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Broadway Review: Outside Mullingar

Joan Marcus/MTC

Christopher White - published on 01/31/14

A play for our era of family fragmentation.

Outside Mullingar, the delightful new play by Tony Award winning playwright John Patrick Shanley (Doubt), is a tale of romance, death, and inheritance. And as is standard fare for an Irish fable, its story is full of heart and warmth, but layered with deep emotion and stubborn heritage.

Shanley introduces us to two neighboring Irish clans: the Reilly’s and the Muldoon’s, whose families and their respective cattle farms have peacefully lived alongside one another for generations. Sure, there has been occasional hostility, but these neighborly relations and their shared histories is what has come to define the residents of the rural town of Mullingar.

At show’s opening, the patriarch of the Muldoon family has just been buried and Aoife (played by Dearbhla Molloy), his widow, knows that she’s not long for this world, either. She is, however, at peace with this and prepared to pass on the family farm to her angst-ridden, chain smoking daughter, Rosemary (Debra Messing). In her late thirties, Rosemary is very much single and very much set in her ways. Neither Rosemary nor her mother has much faith in religion, but they do have faith in their farm — the only thing unchanging in a world that has outpaced both of their temperaments.

Next door, a frail but spirited Tony Reilly (Peter Maloney) is preparing for his own death. He, too, is concerned about his estate, but has never made peace with his forty-two year old son, Anthony, who in his view is far more of a Kelly (his deceased wife’s family) than a Reilly. When Tony informs Anthony (Brian F. O’Byrne) that he’s likely to sell the farm to his cousin from America, Tony is faced with losing the only thing in life he’s ever known: his family’s land.

Once Rosemary gets wind of Anthony’s possible disinheritance, she is enraged and informs Tony — in good Irish fashion — that if he doesn’t change his mind, she’ll hasten his already rapid demise. While Rosemary and Anthony have not always been chummy, they both serve as stabilizing factors in each other’s lives. Tony relents, and after his passing, Anthony sets out to make the family farm his own.  

After Aoife’s death, Rosemary also takes ownership of her family farm, and the two single farmers share a first in their family histories: owning and running a farm alone without a family to share in it. For three years, they live and farm alongside one another rarely interacting — too obstinate to think of what might come of it if they engaged the other as more than just neighbors. Yet when they do, hostility eventually gives way to romance, and good Irish fortune ensues.

Headlining this production is television star Debra Messing, who makes her Broadway debut in impressive form. As the only non-native Irish cast member, she is very much at home among her fellow cast mates. Her naturally dark auburn hair isn’t even needed as a decoy to convince audience members that she’s Irish — her acting chops do the work for her.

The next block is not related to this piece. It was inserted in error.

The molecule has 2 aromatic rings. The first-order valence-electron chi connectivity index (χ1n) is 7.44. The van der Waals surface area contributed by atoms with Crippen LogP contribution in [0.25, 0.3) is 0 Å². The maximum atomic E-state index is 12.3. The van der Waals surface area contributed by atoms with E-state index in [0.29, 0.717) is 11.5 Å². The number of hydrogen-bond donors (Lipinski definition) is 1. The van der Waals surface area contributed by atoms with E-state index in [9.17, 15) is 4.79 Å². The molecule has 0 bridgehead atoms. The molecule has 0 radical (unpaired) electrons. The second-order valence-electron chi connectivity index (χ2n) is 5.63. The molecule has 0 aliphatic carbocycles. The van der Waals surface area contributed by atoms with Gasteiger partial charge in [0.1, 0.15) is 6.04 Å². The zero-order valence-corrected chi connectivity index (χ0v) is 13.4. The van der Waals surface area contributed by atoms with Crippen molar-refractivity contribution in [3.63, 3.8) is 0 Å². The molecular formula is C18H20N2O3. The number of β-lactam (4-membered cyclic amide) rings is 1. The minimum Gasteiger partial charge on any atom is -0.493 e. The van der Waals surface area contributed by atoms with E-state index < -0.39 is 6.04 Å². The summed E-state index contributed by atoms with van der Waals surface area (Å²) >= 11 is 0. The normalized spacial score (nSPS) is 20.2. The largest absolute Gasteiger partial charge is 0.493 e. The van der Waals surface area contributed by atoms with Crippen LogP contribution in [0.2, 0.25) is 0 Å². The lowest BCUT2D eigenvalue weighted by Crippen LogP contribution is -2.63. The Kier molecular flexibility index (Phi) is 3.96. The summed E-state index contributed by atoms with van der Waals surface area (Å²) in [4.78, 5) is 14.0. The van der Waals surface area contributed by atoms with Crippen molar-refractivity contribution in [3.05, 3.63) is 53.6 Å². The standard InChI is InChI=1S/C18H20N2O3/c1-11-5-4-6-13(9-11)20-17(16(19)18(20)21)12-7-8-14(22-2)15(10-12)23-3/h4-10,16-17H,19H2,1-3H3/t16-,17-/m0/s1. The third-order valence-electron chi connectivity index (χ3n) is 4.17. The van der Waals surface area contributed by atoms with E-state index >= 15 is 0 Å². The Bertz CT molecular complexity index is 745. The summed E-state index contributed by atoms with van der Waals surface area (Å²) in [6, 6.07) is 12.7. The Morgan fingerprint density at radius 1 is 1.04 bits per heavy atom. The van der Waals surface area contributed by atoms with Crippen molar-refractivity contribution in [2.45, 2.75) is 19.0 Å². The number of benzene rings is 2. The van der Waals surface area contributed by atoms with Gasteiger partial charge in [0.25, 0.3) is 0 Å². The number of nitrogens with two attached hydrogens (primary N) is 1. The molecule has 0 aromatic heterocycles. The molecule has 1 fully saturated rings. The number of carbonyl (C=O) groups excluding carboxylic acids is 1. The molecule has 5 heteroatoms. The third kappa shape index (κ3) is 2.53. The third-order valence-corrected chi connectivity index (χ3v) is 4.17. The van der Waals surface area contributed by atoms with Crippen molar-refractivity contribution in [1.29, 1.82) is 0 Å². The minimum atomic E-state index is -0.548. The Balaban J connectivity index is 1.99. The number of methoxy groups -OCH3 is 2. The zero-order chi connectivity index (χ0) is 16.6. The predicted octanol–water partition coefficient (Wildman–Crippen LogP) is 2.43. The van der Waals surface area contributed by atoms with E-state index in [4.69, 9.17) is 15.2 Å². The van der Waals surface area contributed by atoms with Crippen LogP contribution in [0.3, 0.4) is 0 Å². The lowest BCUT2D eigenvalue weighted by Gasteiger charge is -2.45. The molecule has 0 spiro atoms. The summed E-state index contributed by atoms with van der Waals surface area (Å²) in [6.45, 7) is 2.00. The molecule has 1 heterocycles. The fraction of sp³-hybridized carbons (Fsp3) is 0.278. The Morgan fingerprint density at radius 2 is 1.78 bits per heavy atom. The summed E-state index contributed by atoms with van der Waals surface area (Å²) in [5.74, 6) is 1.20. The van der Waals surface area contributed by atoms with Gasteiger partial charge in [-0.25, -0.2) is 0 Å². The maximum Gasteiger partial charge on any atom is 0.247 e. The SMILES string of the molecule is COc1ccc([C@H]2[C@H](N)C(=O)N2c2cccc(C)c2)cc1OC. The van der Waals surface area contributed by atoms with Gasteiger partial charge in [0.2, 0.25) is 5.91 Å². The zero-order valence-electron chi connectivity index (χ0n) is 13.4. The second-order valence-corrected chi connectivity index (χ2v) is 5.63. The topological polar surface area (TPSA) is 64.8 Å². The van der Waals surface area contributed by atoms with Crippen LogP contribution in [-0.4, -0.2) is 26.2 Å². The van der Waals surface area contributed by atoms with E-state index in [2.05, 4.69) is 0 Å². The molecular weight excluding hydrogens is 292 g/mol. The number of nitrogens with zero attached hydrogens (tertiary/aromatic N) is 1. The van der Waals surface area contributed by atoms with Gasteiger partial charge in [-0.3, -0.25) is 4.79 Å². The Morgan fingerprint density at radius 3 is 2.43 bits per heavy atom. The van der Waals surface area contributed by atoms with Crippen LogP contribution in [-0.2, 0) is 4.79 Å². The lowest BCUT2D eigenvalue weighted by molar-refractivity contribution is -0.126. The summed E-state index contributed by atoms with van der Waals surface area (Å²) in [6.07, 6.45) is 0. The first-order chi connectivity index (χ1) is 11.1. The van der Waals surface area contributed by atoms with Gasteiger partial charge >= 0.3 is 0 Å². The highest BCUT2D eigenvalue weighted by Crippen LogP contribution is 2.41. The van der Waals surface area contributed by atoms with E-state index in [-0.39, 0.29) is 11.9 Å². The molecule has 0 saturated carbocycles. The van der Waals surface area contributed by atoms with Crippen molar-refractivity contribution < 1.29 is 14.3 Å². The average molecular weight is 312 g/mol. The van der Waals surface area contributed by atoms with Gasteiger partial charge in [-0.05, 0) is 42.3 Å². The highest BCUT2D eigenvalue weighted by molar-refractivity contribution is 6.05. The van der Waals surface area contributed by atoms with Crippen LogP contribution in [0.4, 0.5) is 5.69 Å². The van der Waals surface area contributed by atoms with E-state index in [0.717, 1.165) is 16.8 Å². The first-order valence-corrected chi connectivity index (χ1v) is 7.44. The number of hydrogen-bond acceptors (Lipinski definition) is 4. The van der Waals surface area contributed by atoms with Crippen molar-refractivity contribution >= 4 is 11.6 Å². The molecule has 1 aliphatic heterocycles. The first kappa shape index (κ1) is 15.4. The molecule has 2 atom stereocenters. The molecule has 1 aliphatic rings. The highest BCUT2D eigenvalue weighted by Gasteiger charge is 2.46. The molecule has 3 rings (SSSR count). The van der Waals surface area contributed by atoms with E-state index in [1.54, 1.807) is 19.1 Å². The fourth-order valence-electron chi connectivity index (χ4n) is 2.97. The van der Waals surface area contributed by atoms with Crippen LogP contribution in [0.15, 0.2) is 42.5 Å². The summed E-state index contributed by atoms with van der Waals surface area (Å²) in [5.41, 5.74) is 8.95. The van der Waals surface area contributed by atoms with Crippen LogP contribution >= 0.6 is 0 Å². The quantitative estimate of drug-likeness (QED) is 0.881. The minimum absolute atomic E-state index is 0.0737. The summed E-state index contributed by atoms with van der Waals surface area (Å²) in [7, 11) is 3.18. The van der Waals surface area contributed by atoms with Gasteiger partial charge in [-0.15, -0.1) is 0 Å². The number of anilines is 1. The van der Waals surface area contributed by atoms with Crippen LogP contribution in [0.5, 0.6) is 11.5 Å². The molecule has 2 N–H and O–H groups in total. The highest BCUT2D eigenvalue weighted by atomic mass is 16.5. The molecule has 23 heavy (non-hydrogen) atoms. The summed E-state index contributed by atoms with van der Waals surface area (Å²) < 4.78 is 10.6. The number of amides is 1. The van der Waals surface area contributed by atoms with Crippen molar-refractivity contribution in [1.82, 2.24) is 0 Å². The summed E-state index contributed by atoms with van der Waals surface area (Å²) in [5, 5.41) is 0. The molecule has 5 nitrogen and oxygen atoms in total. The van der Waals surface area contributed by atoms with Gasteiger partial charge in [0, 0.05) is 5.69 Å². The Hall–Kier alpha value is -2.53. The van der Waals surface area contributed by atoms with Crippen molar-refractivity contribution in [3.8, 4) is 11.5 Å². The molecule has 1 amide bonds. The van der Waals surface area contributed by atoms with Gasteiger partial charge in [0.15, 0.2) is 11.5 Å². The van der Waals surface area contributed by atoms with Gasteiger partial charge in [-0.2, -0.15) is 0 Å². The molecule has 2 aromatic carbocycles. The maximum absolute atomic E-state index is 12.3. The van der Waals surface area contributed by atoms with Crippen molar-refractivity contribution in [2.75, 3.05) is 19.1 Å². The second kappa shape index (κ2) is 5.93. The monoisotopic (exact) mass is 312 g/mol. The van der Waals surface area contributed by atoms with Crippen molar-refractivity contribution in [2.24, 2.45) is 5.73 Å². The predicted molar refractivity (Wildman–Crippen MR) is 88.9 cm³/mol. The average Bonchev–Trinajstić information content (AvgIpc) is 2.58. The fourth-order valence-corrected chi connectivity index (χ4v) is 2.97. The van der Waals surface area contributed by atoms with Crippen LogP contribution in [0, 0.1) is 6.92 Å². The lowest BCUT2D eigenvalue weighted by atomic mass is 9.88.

Messing is well paired with Brian F. O’Bryne, who delivers a textured performance of a son in search of his father’s approval and a man whose trying to convince himself that he’s capable of going at it on his own. The chemistry between Messing and O’Bryne is ever present — both in conflict and in courtship — and they are very much each other’s equals, as both neighbors and actors.

Peter Maloney is a quintessential Irishman, who even on his deathbed orders his son to prepare him a pipe. Maloney’s performance is as heartfelt as it is humorous. Dearbhla Molloy is good-natured as the Muldoon matriarch, who may be physically frail but still astute in mind. Under the sharp direction of Doug Hughes, John Patrick Shanley’s story is given worthy treatment. While its themes are at times serious, it’s a show that does not take itself too seriously — an approach that’s suitable of its own Irish sensibilities.

Filled with good humor and delicately peppered with poignant reflections on the meaning of family and farm life, some may be quick to dismiss Outside Mullingar as simplistic or overdone. While this may be a tale that sounds familiar to many of us, in an era of increased family fragmentation that allows for little reflection of our own heritage or patrimony, Outside Mullingar is one that’s worth our reminding.

The Manhattan Theatre Club’s production of Outside Mullingar by John Patrick Shanley is playing a limited run at the Samuel J. Friedman Theatre through March 16, 2014. Directed by Doug Hughes and starring Debra Messing, Brian F. O’Byrne, Peter Maloney, and Dearbhla Molloy.

Christopher White is the Director of Education and Programs for the Center for Bioethics and Culture Network, author of Renewal: How a New Generation of Faithful Priests and Bishops is Revitalizing the Catholic Church, and theatre critic for Aleteia. He is the 2013-2014 Robert Novak Fellowship Award Winner and writes frequently on matters of bioethics, public policy, and theatre. He lives in New York City.

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